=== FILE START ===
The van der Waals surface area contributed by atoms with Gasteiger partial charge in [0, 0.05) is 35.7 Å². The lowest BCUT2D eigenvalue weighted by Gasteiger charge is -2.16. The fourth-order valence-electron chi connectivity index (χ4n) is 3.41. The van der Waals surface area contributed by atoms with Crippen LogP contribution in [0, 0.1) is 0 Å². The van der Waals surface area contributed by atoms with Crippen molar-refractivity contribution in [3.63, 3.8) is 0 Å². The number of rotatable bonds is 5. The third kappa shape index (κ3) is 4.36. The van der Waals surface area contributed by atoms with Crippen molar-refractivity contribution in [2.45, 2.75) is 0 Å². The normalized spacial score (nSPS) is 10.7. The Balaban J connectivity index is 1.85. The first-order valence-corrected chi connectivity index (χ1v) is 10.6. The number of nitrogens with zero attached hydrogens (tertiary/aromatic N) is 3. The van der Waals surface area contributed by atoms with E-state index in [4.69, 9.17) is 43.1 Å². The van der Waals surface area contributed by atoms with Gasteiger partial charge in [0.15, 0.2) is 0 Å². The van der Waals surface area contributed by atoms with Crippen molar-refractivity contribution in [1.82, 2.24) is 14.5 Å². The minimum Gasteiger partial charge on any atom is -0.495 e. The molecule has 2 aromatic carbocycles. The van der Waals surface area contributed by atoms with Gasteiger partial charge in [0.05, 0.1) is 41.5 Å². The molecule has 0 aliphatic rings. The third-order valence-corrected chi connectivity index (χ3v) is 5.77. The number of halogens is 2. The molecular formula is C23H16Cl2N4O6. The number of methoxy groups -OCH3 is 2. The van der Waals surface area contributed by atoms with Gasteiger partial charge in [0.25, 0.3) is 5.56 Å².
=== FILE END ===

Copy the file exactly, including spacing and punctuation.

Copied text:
The van der Waals surface area contributed by atoms with Gasteiger partial charge in [0, 0.05) is 35.7 Å². The lowest BCUT2D eigenvalue weighted by Gasteiger charge is -2.16. The fourth-order valence-electron chi connectivity index (χ4n) is 3.41. The van der Waals surface area contributed by atoms with Crippen LogP contribution in [0, 0.1) is 0 Å². The van der Waals surface area contributed by atoms with Crippen molar-refractivity contribution in [3.63, 3.8) is 0 Å². The number of rotatable bonds is 5. The third kappa shape index (κ3) is 4.36. The van der Waals surface area contributed by atoms with Crippen molar-refractivity contribution in [2.45, 2.75) is 0 Å². The normalized spacial score (nSPS) is 10.7. The Balaban J connectivity index is 1.85. The first-order valence-corrected chi connectivity index (χ1v) is 10.6. The number of nitrogens with zero attached hydrogens (tertiary/aromatic N) is 3. The van der Waals surface area contributed by atoms with E-state index in [4.69, 9.17) is 43.1 Å². The van der Waals surface area contributed by atoms with Gasteiger partial charge in [0.15, 0.2) is 0 Å². The van der Waals surface area contributed by atoms with Crippen molar-refractivity contribution in [1.82, 2.24) is 14.5 Å². The minimum Gasteiger partial charge on any atom is -0.495 e. The molecule has 2 aromatic carbocycles. The van der Waals surface area contributed by atoms with Gasteiger partial charge in [0.05, 0.1) is 41.5 Å². The molecule has 0 aliphatic rings. The third-order valence-corrected chi connectivity index (χ3v) is 5.77. The number of halogens is 2. The molecular formula is C23H16Cl2N4O6. The number of methoxy groups -OCH3 is 2. The van der Waals surface area contributed by atoms with Gasteiger partial charge in [0.25, 0.3) is 5.56 Å².